We’re now in year three of the “Nick Toon experiment” and this upcoming season really does feel like the fork in the road for the Saints’ receiver. After a 2012 season spent entirely on injured reserve, Toon didn’t fare much better last season. He turned in a 4 catches for 68 yards 2013, despite a decent amount of time on the field. Put simply, Drew Brees just didn’t look his way much. When he did the timing was off, the routes were poor, and Toon struggled to secure the football. Toon is of course the son of former Jet and three time Pro Bowler Al Toon, but he’s yet to show anything close to the level of production that his dad had.
Toon reminds me a bit of a 7th round draft pick in Adrian Arrington out of Michigan who the Saints had big hopes for. Arrington was a preseason star that many fans fell in love with. Despite ideal size and decent speed which always helped him stick around the 53 man roster, Arrington’s career eventually fizzled out after 9 career receptions in a 5 year off and on tenure with the Saints. Similarly, Toon is loaded with potential on paper but can’t seem to put it together on the field yet. Unlike Arrington, his issue seems to be less about staying healthy and more about struggling to “get it” on the field.
Toon signed a 4 year deal for $2.51 million with the Saints as a rookie, so he only has two years left. Depth at receiver is currently very depleted, though, so if Toon is ever going to be trusted this is his chance. Behind starters Marques Colston and Kenny Stills there is almost no one. Clearly the Saints will play close attention to this position in the draft. Lance Moore is gone and Robert Meachem has yet to be re-signed, though the team has expressed interest in doing so. Beyond that the Saints have Andy Tanner and Joe Morgan who is returning from a devastating ACL injury. The Saints also expressed interest in veteran Sidney Rice, who has yet to sign with anyone. It’s safe to assume the Saints will have a number of receivers competing in training camp that are not currently on the roster, so a job won’t be handed to Toon.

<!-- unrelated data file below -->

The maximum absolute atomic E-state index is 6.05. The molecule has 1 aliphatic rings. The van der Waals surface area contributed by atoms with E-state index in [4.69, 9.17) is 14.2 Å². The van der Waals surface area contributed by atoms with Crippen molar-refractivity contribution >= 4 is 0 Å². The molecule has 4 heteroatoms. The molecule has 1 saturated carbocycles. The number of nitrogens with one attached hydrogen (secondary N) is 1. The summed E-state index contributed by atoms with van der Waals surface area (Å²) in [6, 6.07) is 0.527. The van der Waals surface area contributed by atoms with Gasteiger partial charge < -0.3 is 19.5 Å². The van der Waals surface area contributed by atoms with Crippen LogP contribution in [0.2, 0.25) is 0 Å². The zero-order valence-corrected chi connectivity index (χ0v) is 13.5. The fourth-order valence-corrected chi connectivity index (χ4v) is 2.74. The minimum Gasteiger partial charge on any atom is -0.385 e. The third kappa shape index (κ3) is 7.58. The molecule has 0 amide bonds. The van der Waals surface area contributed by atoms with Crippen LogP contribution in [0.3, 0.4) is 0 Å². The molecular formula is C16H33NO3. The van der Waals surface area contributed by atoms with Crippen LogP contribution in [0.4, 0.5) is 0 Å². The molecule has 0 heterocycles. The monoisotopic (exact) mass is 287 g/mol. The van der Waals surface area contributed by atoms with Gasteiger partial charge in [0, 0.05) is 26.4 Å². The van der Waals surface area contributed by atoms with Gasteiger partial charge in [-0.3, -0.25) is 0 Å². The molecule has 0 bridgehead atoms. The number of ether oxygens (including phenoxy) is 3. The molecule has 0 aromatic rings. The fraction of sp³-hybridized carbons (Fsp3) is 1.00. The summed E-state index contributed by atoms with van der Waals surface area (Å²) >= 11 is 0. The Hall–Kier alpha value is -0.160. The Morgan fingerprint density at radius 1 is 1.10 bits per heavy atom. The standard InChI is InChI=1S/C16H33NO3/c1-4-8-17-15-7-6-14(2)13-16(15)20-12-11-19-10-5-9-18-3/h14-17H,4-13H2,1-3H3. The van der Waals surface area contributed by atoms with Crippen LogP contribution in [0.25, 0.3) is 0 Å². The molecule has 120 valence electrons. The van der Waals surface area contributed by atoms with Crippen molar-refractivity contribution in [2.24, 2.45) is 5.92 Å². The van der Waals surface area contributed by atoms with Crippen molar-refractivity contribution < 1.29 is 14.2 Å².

Unless Toon can show a Marques Colston type transformation in camp, his days may be numbered. His career is starting to feel more and more like the way of Arrington’s. Colston’s transformation came quickly, but I bring that up because his first mini camp he was lost, dropped everything and was out of shape. He came back to training camp that rookie season a different person in perfect shape and clearly ready to make an impact. The rest is history. Toon has a rare combination of size and speed that any player would be jealous of, but the clock is running out on him to maximize this opportunity with the Saints. I loved the draft pick in the time and I still believe he can be an NFL player. It took Devery Henderson and Robert Meachem a few years to develop. But it’s now or never. If a receiver can get over the hump his third season into the league, it’s time to cut bait.